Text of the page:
Development of the city center
The Higher Council for Urban Planning, composed of the Ministers of Defense, Culture, Tourism, Local Development, Environment and Planning, decided to redevelop several areas of the city center: the Corniche on the Nile in Shubra and Maadi, Ramses Square, and Dar al-Salam. Some people are concerned that this form of urban renewal will lead to the relocation of the poorest inhabitants and the deterioration of buildings with high architectural value. The monorail project, mentioned in the statement on the Facebook page of the Council of Ministers, raises concerns of further housing destruction, in line with what has been done in recent years.
The Council also approved the Egyptian sovereign wealth fund’s request to turn the Mogamma in Tahrir Square into a 450-rooms hotel complex (see Summer 2022 Press Review) which should be called “Cairo House.” The project is estimated at $200 million. The former Ministry of the Interior building should become an “integrated services complex.” The governor of Cairo emphasizes unprecedented efforts to revive Khedival Cairo while members of Parliament denounce a return of street vendors to Wast el-Balad.
Several renovated architectural monuments were inaugurated in the Al-Khalifa district of Cairo. In addition, a new tourist path with a unified entrance ticket for 12 monuments (60 EGP for Egyptians and 120 for foreigners) is being developed in Darb el-Ahmar.
New green spaces are under threat in Cairo. A 7,000 m2 portion of the Medinat Nasr International Park is to be auctioned off to allow for its development by the private sector (another 7,000 m2 was sold to the private sector a few months ago). These portions are in the corners of the park and, according to the development plan, they should host cafes and restaurants. The International Park is the largest garden in the Cairo Governorate, with an area of 55 feddans. An Mada Masr article retraces the history of the garden and of green space management in Cairo.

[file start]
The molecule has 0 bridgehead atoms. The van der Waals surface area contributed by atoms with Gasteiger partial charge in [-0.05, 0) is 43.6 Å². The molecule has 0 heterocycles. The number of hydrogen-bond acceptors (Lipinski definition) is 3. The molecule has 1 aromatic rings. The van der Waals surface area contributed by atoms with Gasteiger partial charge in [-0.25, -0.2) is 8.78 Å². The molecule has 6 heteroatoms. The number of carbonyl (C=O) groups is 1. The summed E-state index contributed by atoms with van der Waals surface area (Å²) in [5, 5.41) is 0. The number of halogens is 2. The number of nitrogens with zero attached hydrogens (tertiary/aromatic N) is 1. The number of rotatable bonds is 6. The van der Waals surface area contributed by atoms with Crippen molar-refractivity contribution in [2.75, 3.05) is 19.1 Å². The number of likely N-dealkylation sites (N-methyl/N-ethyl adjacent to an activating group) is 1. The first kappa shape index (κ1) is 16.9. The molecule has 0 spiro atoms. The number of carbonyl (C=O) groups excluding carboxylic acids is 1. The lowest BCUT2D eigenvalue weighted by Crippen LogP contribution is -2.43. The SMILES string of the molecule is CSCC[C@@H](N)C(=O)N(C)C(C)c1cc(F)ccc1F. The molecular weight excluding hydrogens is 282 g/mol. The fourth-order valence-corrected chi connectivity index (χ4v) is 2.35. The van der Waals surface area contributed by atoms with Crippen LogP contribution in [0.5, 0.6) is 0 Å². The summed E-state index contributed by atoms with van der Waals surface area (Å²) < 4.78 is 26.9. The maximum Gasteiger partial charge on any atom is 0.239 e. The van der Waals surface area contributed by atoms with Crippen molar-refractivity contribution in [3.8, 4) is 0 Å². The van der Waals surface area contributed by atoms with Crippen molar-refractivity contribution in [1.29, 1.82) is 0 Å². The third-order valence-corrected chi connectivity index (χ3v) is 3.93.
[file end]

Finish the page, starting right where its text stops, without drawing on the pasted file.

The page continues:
New Administrative Capital
60% of the first phase of the New Administrative Capital is reportedly completed. President Abdel Fattah al-Sissi emphasized that the New Administrative Capital is part of a project to build 24 smart new cities. The government’s goal is to urbanize 12% of the country’s surface area within the next 10 years, in a context of population growth and of high housing demand. The President explained that 800,000 young people get married every year, which creates an annual need for 600,000 homes. The governor of Cairo announced that the city had exceeded 25 million inhabitants.
The Ministry of Housing seeks to attract large international companies to the New Administrative Capital. To this end, NAC’s CBD is expected to include about 20 towers.
Prime Minister Mustafa Madbouly granted financial incentives to employees who will work in the New Administrative Capital. He also asked the Ministry of Transport to inform these employees of transit options to their new workplace. Fourteen departments, including the Ministry of Transport, are set to be transferred by March 1st.